I’ve known radical grandma Rosemarie Jackowski (RMJ) for several years now and even interviewed her in 2005 about her arrest and court case. In light of her unique story and her tireless commitment to justice, I (and others) have encouraged her to write a book for years. Well, I’m happy to say, RMJ has delivered as only she can with Banned in Vermont.
A wide-ranging collection of essays, memoirs, and more, Banned in Vermont shines a light on topics the US justice (sic) system, wartime propaganda, feminism, capital punishment, GMOs, and so much more—all fulfilling the book’s cover promise: “unedited, uncensored, unpretentious, unabashed.”
To follow is a conversation I recently had with Rosemarie Jackowski:
Mickey Z: Why did you write this book?
Rosemarie Jackowski: My main purpose was to chip away at some of the misinformation out there. Not only in Vermont, but across the US. For example, many people believe that protesting, or as I prefer to think about it, resistance to the government, is a fun-filled, rowdy experience reminiscent of images of the ’60s. Protests now are different. Much more serious. Right now there are many peace advocates in prison. Recently those who protested at the US School of the Assassins at Fort Benning were convicted. Usually those who are prisoners because of acts of conscience get very little news coverage. They are in reality secret political prisoners. Bradley Manning is a political prisoner—one of the few who has attracted any media attention.
MZ: With all the ground you cover in Banned in Vermont, is there anything you left out?
RMJ: Thanks for that question. There are many little secrets hidden in the book. One of them I will leave to the reader’s imagination. It concerns testimony during the sentencing hearing. I refer to this statement on page 20: “…Seems like we were at an impasse.” Imagine being the judge who had to impose my sentence. By this time, the war had become very unpopular. I, on the other hand, was receiving a lot of public support. The press dubbed me ‘The Vermont Peace Grandma’. I had no prior record and even the prosecution admitted that my act of conscience had good intent. It was clear from testimony that my motivation was a love of children and an abhorrence to violence and war. It does appear that I had secured the moral high ground. I expressed my willingness to go to prison. It almost made me feel sorry for the judge who would have to impose a sentence. The undisclosed secret in the book that the reader will have to decide is: Was this checkmating of the system a result of my well-thought-out legal strategy, or was I just lucky in having the events unfold this way?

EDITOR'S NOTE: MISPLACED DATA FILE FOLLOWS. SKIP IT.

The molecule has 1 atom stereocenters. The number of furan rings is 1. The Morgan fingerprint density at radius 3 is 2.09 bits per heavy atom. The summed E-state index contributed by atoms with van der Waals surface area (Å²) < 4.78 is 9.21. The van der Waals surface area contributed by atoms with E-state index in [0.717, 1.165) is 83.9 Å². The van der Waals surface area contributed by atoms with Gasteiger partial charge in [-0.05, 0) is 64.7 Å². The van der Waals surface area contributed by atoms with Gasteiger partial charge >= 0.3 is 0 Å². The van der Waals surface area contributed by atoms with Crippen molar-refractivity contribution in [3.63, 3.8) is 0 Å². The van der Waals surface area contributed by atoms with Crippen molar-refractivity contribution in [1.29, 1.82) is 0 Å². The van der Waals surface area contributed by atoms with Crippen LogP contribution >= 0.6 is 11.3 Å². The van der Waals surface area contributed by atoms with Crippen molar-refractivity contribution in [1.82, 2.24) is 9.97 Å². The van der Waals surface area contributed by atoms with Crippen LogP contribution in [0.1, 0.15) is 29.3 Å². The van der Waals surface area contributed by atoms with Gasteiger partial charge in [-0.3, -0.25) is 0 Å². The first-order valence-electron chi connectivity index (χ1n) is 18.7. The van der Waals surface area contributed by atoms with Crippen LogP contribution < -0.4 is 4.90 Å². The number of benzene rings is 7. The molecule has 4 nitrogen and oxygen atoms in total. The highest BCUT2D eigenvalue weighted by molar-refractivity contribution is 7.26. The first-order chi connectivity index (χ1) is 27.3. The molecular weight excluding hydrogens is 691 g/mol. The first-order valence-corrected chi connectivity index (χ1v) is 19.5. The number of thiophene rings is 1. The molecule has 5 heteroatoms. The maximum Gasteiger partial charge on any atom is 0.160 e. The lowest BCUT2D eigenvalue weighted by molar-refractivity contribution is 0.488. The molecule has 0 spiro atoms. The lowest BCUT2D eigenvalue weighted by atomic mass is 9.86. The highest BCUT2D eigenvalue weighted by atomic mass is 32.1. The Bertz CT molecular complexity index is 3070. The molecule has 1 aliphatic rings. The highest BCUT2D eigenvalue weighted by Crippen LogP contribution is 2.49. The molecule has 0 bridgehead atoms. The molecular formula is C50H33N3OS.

Also, left out of the book was an irrelevant bit of legal trivia. During part of this long process, I had two cases before the Vermont Supreme Court and no lawyer. I don’t think that happens very often, if ever.
MZ: What would you like readers to experience while reading your book?
RMJ: I hope that readers will experience humor, joy, and sometimes sadness—which can sometimes inspire one to action. One of the most important messages of the book is something that I sprinkled on every page that I could. That is the Madeleine Albright’s admission that the USA killed 500,000+ Iraqi children and she thought that the price was worth it. I remember seeing that interview with Leslie Stahl on 60 Minutes way back in 1996. My immediate reaction was, ‘finally’. Now the sleeping US conscience would be awakened. I was wrong. The lack of empathy for victims of US foreign policy is mindboggling. How can that be explained?
One other important message in the book concerns the Black Budget. I pose the question: Has every election since 1947 been illegal? The Black Budget was authorized in 1947. How can those elections be legal if no informed votes were cast? If you can’t follow the money, you can’t know what your secret government is doing. Too many believe that if all uniformed members of the military were brought home, the killing would end. It is clear that more have died because of actions of the State Dept., CIA, private contractors, etc. etc, etc. In actuality, the uniformed military is only the tip of the iceberg. The real danger is with the secret US forces.
MZ: Should we expect another book from you soon?
RMJ: Not on my very old computer. Unfortunately, writing does not pay. Most authors that I know, even the really great ones, are struggling. I expect to make less than zero money on this book.
MZ: In light of the current rhetoric, do you feel there’s any “hope”?
RMJ: Not until US citizens change. That will require a change in almost everything—from the way US history is taught in schools, to the way information is disseminated to the general public. Just last night, I was talking with a friend who is a high-ranking administrator in the educational system. He has a copy of my book and said that there was a good chance that it would be banned in school libraries. On the other hand, I have already been invited to speak to a college class.
(Banned in Vermont can be ordered now)